Investigations: staging and operability of lung cancer
All tumours have to be staged before a final treatment plan can be agreed. This means measuring the tumour, defining its exact position and relation to other thoracic structures or organs and to find out if the tumour has spread into the regional lymph nodes or into other organs such as the lung, liver or brain .
Following your initial staging, you may be referred directly for an operation (lung resection) or for chemotherapy or/and radiotherapy.
Alternatively, your consultant may estimate that there is not enough information on your tumour and may want to obtain more tissue or a more accurate diagnosis in order to establish a therapeutic plan.
In most instances, if the diagnosis of malignant tumour is proven, your consultant will refer you for a PET-CT (Positron Emission Tomography) before the operation. PET-CT is now widely used to rule out distant metastasis (cancer spread) and occult malignant disease (microscopic cancer) in the chest before you have an operation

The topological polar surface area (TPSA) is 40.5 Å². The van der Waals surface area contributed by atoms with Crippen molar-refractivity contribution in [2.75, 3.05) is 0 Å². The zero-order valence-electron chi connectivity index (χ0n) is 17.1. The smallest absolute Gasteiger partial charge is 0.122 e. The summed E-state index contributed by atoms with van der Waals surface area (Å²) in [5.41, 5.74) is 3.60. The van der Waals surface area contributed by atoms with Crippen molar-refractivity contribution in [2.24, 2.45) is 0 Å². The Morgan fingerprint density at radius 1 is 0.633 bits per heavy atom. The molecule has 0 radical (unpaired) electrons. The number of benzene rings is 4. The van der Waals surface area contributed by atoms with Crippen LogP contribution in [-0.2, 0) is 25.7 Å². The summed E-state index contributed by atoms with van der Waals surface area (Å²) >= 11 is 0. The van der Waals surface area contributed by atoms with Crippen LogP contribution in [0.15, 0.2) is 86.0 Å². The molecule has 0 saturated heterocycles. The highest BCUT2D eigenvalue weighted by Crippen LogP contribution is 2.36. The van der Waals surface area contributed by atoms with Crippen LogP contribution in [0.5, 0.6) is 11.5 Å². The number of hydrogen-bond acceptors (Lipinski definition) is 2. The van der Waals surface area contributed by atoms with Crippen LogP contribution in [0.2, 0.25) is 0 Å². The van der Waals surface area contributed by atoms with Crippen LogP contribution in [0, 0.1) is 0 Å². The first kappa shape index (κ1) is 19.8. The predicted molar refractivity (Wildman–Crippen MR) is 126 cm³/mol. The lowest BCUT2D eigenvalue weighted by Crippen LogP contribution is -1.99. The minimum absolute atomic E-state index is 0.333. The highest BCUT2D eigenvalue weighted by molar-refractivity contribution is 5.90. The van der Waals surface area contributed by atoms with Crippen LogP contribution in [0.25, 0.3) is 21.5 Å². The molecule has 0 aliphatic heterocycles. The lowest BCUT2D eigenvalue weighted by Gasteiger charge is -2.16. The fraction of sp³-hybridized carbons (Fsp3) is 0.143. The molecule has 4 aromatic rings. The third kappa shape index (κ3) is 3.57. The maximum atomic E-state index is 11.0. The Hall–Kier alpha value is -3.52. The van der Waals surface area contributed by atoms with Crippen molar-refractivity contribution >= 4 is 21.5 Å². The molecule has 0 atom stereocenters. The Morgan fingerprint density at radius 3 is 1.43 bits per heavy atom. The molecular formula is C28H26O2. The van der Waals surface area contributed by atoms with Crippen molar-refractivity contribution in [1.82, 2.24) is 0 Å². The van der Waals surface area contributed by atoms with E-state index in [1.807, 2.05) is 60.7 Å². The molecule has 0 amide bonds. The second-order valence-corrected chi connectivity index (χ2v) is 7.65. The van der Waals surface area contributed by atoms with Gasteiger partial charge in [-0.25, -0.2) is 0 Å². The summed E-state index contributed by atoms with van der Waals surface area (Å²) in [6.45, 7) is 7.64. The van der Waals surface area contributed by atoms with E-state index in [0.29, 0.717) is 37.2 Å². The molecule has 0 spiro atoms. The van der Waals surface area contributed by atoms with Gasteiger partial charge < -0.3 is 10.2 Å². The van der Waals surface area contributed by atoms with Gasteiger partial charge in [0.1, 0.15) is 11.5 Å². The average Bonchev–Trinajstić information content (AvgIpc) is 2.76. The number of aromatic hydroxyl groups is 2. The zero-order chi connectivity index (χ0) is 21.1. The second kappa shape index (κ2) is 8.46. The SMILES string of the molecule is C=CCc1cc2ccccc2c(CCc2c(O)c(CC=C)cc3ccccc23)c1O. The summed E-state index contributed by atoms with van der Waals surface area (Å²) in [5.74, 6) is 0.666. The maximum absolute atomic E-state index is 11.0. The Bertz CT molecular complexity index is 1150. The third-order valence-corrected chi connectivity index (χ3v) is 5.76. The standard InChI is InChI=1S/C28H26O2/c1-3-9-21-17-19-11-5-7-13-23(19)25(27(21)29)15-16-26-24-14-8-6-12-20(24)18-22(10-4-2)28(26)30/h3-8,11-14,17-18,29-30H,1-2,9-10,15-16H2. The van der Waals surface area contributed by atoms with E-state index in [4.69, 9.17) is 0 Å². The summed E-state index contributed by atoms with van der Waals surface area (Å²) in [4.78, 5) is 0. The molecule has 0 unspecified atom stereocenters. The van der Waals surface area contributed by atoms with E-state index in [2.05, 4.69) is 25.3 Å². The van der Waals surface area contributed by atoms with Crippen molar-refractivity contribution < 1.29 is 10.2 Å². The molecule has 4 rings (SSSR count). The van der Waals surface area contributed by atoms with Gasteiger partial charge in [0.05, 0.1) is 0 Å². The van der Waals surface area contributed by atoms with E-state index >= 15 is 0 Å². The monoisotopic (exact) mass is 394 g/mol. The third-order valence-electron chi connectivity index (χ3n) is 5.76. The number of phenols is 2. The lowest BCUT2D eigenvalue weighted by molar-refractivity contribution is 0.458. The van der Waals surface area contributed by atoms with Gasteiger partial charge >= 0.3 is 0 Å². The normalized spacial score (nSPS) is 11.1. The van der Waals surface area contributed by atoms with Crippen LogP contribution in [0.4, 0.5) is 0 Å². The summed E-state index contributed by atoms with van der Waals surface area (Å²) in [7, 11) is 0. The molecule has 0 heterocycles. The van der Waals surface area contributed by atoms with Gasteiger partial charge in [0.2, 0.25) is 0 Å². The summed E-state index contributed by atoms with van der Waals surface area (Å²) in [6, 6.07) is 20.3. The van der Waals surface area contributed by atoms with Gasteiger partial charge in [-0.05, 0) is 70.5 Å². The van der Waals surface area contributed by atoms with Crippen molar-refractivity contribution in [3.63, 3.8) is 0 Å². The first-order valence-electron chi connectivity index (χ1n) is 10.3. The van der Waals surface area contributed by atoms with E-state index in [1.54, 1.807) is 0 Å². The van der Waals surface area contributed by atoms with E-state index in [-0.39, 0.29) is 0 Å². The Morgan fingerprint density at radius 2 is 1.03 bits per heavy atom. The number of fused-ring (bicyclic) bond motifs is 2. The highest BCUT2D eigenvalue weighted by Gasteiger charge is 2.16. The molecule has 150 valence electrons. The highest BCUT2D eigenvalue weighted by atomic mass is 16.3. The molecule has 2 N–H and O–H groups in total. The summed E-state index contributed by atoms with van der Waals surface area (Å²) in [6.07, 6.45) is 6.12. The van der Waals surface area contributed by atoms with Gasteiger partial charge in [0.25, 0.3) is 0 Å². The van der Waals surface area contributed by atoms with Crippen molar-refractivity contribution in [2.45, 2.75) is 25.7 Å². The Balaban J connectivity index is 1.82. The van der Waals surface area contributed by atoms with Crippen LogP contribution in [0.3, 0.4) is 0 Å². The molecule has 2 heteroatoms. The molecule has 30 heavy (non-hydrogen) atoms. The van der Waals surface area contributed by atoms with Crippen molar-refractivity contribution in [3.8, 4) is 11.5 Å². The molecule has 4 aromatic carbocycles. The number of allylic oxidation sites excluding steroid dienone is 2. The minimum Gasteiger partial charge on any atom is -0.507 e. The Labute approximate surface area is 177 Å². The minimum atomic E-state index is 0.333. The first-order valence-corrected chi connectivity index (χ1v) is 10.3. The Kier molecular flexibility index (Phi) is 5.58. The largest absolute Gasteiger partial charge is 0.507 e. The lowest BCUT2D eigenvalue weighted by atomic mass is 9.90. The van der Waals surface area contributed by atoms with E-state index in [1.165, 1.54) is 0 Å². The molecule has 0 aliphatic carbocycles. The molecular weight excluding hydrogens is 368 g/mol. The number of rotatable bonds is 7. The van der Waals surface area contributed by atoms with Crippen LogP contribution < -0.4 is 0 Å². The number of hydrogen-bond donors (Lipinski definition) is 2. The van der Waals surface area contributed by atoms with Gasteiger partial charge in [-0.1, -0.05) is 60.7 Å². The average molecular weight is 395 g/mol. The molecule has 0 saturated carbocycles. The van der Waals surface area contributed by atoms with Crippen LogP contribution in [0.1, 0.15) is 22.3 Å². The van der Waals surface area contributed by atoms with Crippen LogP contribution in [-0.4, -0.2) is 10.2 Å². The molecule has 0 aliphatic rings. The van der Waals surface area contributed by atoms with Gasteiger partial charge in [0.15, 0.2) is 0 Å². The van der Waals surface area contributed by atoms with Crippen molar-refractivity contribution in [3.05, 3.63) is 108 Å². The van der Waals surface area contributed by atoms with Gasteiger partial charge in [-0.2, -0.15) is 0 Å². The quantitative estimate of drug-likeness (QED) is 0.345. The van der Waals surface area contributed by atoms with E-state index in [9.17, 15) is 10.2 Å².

Alternatively, you may need to have a minimally invasive procedure done under IV sedation or general anaesthesia to stage your tumour before you have a curative procedure:
At present EBUS-TBNA is the most used procedure to stage lymph nodes. It has been routinely performed at the Cromwell Hospital for years and is offered routinely two days a week as an outpatient procedure. Videothoracoscopy (Video-Assisted Thoracic Surgery - VATS) or Mediastinoscopy are the most commonly used surgical diagnostic procedures to obtain tissue from your tumour or lymph nodes if all other techniques have failed to give a precise diagnosis. Most of these diagnostic procedures can be performed as day-case procedures, or may involve an overnight stay in hospital.
If your procedure is performed under general anaesthetics, we will assess your lung function, your cardiac function (ECG and echocardiogram), fitness for surgery and perform some routine blood tests.
Low-dose CT Lung Cancer Screening
We do offer a rapid-access screening for lung cancer. Patients who have a significant smoking history, particular exposure (asbestos) or familial history can have a low-dose chest CT and specialised thoracic consultation organised the same day.